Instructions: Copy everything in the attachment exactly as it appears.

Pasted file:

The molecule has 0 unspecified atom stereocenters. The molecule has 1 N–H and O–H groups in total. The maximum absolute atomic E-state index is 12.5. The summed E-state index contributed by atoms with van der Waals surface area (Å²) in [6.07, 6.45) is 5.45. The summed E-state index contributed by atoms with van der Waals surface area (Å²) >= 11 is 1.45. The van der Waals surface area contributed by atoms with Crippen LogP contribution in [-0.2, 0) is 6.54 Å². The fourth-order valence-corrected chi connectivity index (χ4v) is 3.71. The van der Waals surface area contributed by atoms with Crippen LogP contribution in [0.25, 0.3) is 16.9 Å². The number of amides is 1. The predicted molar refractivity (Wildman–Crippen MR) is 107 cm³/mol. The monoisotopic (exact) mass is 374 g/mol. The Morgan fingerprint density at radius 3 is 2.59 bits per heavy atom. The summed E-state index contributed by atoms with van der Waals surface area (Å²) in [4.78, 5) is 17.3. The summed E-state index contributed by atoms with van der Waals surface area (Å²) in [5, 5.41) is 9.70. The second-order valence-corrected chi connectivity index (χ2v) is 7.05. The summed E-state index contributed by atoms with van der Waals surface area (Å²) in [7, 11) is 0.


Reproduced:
The molecule has 0 unspecified atom stereocenters. The molecule has 1 N–H and O–H groups in total. The maximum absolute atomic E-state index is 12.5. The summed E-state index contributed by atoms with van der Waals surface area (Å²) in [6.07, 6.45) is 5.45. The summed E-state index contributed by atoms with van der Waals surface area (Å²) >= 11 is 1.45. The van der Waals surface area contributed by atoms with Crippen LogP contribution in [-0.2, 0) is 6.54 Å². The fourth-order valence-corrected chi connectivity index (χ4v) is 3.71. The van der Waals surface area contributed by atoms with Crippen LogP contribution in [0.25, 0.3) is 16.9 Å². The number of amides is 1. The predicted molar refractivity (Wildman–Crippen MR) is 107 cm³/mol. The monoisotopic (exact) mass is 374 g/mol. The Morgan fingerprint density at radius 3 is 2.59 bits per heavy atom. The summed E-state index contributed by atoms with van der Waals surface area (Å²) in [4.78, 5) is 17.3. The summed E-state index contributed by atoms with van der Waals surface area (Å²) in [5, 5.41) is 9.70. The second-order valence-corrected chi connectivity index (χ2v) is 7.05. The summed E-state index contributed by atoms with van der Waals surface area (Å²) in [7, 11) is 0.